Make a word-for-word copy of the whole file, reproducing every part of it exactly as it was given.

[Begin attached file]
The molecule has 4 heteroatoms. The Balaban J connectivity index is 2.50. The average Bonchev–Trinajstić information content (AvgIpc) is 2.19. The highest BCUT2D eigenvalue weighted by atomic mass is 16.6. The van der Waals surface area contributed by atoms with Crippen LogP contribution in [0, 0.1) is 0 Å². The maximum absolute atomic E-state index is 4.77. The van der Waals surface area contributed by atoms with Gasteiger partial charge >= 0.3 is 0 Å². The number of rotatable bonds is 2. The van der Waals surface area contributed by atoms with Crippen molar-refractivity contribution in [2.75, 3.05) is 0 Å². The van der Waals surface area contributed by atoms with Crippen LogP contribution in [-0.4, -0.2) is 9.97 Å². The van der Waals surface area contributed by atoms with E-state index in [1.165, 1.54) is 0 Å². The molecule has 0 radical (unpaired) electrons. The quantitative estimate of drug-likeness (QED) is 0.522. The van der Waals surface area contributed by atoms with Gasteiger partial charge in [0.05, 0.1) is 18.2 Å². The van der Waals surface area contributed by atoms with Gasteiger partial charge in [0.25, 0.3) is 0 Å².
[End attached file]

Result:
The molecule has 4 heteroatoms. The Balaban J connectivity index is 2.50. The average Bonchev–Trinajstić information content (AvgIpc) is 2.19. The highest BCUT2D eigenvalue weighted by atomic mass is 16.6. The van der Waals surface area contributed by atoms with Crippen LogP contribution in [0, 0.1) is 0 Å². The maximum absolute atomic E-state index is 4.77. The van der Waals surface area contributed by atoms with Gasteiger partial charge >= 0.3 is 0 Å². The number of rotatable bonds is 2. The van der Waals surface area contributed by atoms with Crippen molar-refractivity contribution in [2.75, 3.05) is 0 Å². The van der Waals surface area contributed by atoms with Crippen LogP contribution in [-0.4, -0.2) is 9.97 Å². The van der Waals surface area contributed by atoms with E-state index in [1.165, 1.54) is 0 Å². The molecule has 0 radical (unpaired) electrons. The quantitative estimate of drug-likeness (QED) is 0.522. The van der Waals surface area contributed by atoms with Gasteiger partial charge in [0.05, 0.1) is 18.2 Å². The van der Waals surface area contributed by atoms with Gasteiger partial charge in [0.25, 0.3) is 0 Å².